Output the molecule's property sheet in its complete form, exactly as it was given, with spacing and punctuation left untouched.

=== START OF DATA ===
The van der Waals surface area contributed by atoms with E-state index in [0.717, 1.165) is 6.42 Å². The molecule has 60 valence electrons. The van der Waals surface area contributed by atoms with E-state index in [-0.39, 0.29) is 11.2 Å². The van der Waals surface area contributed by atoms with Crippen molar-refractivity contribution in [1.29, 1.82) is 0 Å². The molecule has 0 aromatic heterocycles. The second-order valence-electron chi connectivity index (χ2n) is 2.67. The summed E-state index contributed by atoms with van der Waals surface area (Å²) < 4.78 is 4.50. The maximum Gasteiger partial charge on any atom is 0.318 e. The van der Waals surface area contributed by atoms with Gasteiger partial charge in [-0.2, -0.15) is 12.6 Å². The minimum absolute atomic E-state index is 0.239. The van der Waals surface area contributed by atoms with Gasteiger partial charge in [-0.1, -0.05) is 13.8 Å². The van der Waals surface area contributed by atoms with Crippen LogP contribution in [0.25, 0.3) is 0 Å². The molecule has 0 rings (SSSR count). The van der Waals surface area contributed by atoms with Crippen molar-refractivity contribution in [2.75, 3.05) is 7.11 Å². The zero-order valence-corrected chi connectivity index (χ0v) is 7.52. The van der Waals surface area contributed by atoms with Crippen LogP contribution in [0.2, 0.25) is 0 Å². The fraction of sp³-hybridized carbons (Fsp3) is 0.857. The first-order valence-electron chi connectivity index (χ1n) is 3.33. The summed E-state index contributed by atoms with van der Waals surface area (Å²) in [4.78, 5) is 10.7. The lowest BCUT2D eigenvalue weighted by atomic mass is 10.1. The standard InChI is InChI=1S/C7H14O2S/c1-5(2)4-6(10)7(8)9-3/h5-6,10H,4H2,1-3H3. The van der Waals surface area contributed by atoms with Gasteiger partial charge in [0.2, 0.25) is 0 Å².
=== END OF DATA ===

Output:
The van der Waals surface area contributed by atoms with E-state index in [0.717, 1.165) is 6.42 Å². The molecule has 60 valence electrons. The van der Waals surface area contributed by atoms with E-state index in [-0.39, 0.29) is 11.2 Å². The van der Waals surface area contributed by atoms with Crippen molar-refractivity contribution in [1.29, 1.82) is 0 Å². The molecule has 0 aromatic heterocycles. The second-order valence-electron chi connectivity index (χ2n) is 2.67. The summed E-state index contributed by atoms with van der Waals surface area (Å²) < 4.78 is 4.50. The maximum Gasteiger partial charge on any atom is 0.318 e. The van der Waals surface area contributed by atoms with Gasteiger partial charge in [-0.2, -0.15) is 12.6 Å². The minimum absolute atomic E-state index is 0.239. The van der Waals surface area contributed by atoms with Gasteiger partial charge in [-0.1, -0.05) is 13.8 Å². The van der Waals surface area contributed by atoms with Crippen LogP contribution in [0.25, 0.3) is 0 Å². The molecule has 0 rings (SSSR count). The van der Waals surface area contributed by atoms with Crippen molar-refractivity contribution in [2.75, 3.05) is 7.11 Å². The zero-order valence-corrected chi connectivity index (χ0v) is 7.52. The van der Waals surface area contributed by atoms with Crippen LogP contribution in [0.2, 0.25) is 0 Å². The fraction of sp³-hybridized carbons (Fsp3) is 0.857. The first-order valence-electron chi connectivity index (χ1n) is 3.33. The summed E-state index contributed by atoms with van der Waals surface area (Å²) in [4.78, 5) is 10.7. The lowest BCUT2D eigenvalue weighted by atomic mass is 10.1. The standard InChI is InChI=1S/C7H14O2S/c1-5(2)4-6(10)7(8)9-3/h5-6,10H,4H2,1-3H3. The van der Waals surface area contributed by atoms with Gasteiger partial charge in [0.2, 0.25) is 0 Å².